All the moons of the Solar System are named after Greek and Roman mythology, except the moons of Uranus, which are named after Shakespearean characters.
Astronauts brought back about 800 pounds of lunar rock to Earth. Most of it has not been analyzed.
In 1959, the Soviet space probe “Luna Two” became the first manmade object to reach the moon as it crashed onto the lunar surface.
In 1968, “Apollo Seven,” the first manned Apollo mission, was launched with astronauts Wally Schirra, Donn Fulton Eisele and R. Walter Cunningham aboard.
Jupiter’s moon Ganymede is the largest moon in the Solar System, and is larger than the planets Mercury and Pluto.
Olympus Mons on Mars is the largest volcano in our solar system.
On a clear night in the Northern Hemisphere the naked eye can discern some 5000 stars.
On February 7, 1969 a meteorite weighing over 1 ton fell in Chihuahua, Mexico.
Only 55% of all Americans know that the sun is a star.
Robert Goddard a scientist and holder of 214 patents fired the first rocket using liquid propellant in 1926.
Sunday, July 20, 1969: Neil Armstrong was the first man to walk on the moon, Edwin Aldrin was the second. They were members of Apollo 11, and landed in the Sea of Tranquility. The Lunar Excursion Module was named the “Eagle.” Michael Collins stayed onboard the mother ship, “Columbia.”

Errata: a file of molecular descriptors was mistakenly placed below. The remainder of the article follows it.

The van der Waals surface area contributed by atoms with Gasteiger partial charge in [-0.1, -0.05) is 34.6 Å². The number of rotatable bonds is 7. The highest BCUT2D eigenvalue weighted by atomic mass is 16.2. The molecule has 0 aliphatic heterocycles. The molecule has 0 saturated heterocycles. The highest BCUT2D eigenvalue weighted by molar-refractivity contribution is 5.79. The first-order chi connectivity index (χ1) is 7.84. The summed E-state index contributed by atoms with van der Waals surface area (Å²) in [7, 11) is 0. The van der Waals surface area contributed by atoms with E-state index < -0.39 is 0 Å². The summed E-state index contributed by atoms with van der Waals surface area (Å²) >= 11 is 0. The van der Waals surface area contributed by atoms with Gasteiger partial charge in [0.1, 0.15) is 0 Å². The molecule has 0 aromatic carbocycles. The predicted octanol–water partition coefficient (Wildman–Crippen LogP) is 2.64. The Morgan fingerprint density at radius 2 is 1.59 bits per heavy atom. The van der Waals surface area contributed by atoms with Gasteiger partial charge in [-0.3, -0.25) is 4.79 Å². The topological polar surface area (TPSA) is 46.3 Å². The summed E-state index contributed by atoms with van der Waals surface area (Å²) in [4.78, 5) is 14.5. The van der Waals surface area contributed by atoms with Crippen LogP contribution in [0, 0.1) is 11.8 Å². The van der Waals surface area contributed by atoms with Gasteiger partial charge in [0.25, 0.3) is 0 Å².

The Apollo 11 plaque left on the Moon says, “Here men from the planet Earth first set foot upon the Moon July 1969, A.D. / WE CAME IN PEACE FOR ALL MANKIND.”
The first American satellite in orbit, Explorer I, was launched February 1, 1958.
The first man-made object to circle the earth was Sputnik I, launched in 1957.
The International Space Station weighs about 500 tons and is the same size as a football field.
The three most recently discovered planets were Uranus in 1781, Neptune in 1846, and Pluto in 1930.
Uranus is the only planet that rotates on its side.
What we call the sky is merely the limit of our vision into the atmosphere. The sky, like the horizon, is always as far away as one can see.